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B Gravity wells

  1. Aug 10, 2016 #1
    I recently came upon a wall chart that shows the 'gravity wells' of the various planets in our solar system. the chart does include a 'noises off'- style mention of the Sun's own gravity well, which is appended by the unhelpful comment: 'An awfully long way down'. I've since found out that for the Sun it's around the 19,000,000 km mark - which compared to the Earth's own 6,400 km gravity well, is indeed an awfully long way down.

    It did get me thinking, however. I assume the depth of a gravity well is determined purely by the mass of a given object, rather than its density or surface gravity. As an example: were the Sun to be transformed into a white dwarf or even a black hole, would its gravity well be the same, I wonder? I should expect so, but I cannot be entirely sure. Indeed, I'm prepared to be proven wrong - especially when it comes to black holes, which seem to defy commonsense at every turn.
     
  2. jcsd
  3. Aug 10, 2016 #2

    Bandersnatch

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    It would be the same down to the point marking the old surface (before contraction), so everything above that point would behave identically in both cases.
    It would be different below the surface point, because, as you said, the amount of mass pulling you down is what matters,, and it is different in these two cases (i.e. with the regular star as you go down below its surface, you're leaving some mass behind; whereas with a compacted star you still have all that mass below).
     
  4. Aug 10, 2016 #3
    Thanks, Bandersnatch. So, noting your qualifying remark regarding the surface point, I take it then that a solar-mass black hole (for example) would indeed have a deeper gravity well? By this I mean an added depth that coincides with the reduced diameter of the hole. I'm sorry if I've not made myself clear here.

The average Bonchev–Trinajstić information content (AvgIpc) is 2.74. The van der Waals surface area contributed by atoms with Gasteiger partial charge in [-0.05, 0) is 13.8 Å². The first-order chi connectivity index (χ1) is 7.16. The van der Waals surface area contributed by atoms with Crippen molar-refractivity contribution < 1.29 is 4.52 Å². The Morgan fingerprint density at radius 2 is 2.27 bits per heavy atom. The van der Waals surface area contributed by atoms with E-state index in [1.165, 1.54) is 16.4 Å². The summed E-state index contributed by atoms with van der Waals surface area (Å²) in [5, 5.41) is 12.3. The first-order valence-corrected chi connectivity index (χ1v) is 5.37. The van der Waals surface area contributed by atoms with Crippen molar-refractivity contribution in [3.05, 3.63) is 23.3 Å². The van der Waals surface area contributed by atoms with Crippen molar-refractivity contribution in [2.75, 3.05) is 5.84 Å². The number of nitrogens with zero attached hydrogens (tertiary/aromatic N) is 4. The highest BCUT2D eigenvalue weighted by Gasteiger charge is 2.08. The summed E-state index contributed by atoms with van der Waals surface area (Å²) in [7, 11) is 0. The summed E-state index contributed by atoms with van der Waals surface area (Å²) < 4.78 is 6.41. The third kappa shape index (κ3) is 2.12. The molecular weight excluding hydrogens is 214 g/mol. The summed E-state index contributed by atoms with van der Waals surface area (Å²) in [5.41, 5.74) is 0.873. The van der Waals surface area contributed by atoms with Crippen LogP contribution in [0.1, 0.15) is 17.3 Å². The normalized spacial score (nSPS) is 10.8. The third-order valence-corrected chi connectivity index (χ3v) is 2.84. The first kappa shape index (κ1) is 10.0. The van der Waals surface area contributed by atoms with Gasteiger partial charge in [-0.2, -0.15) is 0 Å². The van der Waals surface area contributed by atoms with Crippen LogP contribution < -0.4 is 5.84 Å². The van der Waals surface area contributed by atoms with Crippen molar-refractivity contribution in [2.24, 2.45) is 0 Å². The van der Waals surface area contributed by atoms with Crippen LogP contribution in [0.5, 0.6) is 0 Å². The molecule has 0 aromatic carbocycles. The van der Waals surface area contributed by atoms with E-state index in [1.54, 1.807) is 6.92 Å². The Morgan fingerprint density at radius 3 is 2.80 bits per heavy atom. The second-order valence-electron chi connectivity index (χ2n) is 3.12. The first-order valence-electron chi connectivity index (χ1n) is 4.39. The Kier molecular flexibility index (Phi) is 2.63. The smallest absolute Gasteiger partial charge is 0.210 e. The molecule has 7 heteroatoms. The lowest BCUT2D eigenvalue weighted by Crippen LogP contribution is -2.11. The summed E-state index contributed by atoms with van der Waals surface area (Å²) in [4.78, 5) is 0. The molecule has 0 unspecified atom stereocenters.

5. Aug 10, 2016 #4

    Bandersnatch

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    Yes.
    If you look at the infographic you're talking about, which I'm pretty sure is this one:
    https://xkcd.com/681/
    they provide the formula they used for scaling the picture, where depth of the well is proportional to mass and inversely proportional to radius. If you reduce radius and keep the mass constant, you get deeper well.
    With black holes it either means that you get a much deeper well (if using event horizon as the radius), or an infinitely deep well (if using the infinitely small singularity).
     
  6. Aug 10, 2016 #5
    Well, I did the calculations based on the formula contained in the chart, and after a few initial wild errors, I managed to derive the Sun's gravity well to about 19,400,000 km - which for me is pretty darned good. I also did the same for the Earth, and that checked out fine too. Then purely for the hell of it, I shrank the Sun down to a 20 km diameter neutron star (while retaining its original mass) and came up with a gravity well that measured a jaw-dropping 1.4 trillion kms! Surely that can't be right? Or if it comes to even within shouting distance of being correct, then I'm fully prepared to be amazed.
     
  7. Aug 10, 2016 #6

    Bandersnatch

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    Looks about right.
     
  8. Aug 11, 2016 #7
    I'm amazed.

    PS. That Isaac Newton was a clever fellow.
     
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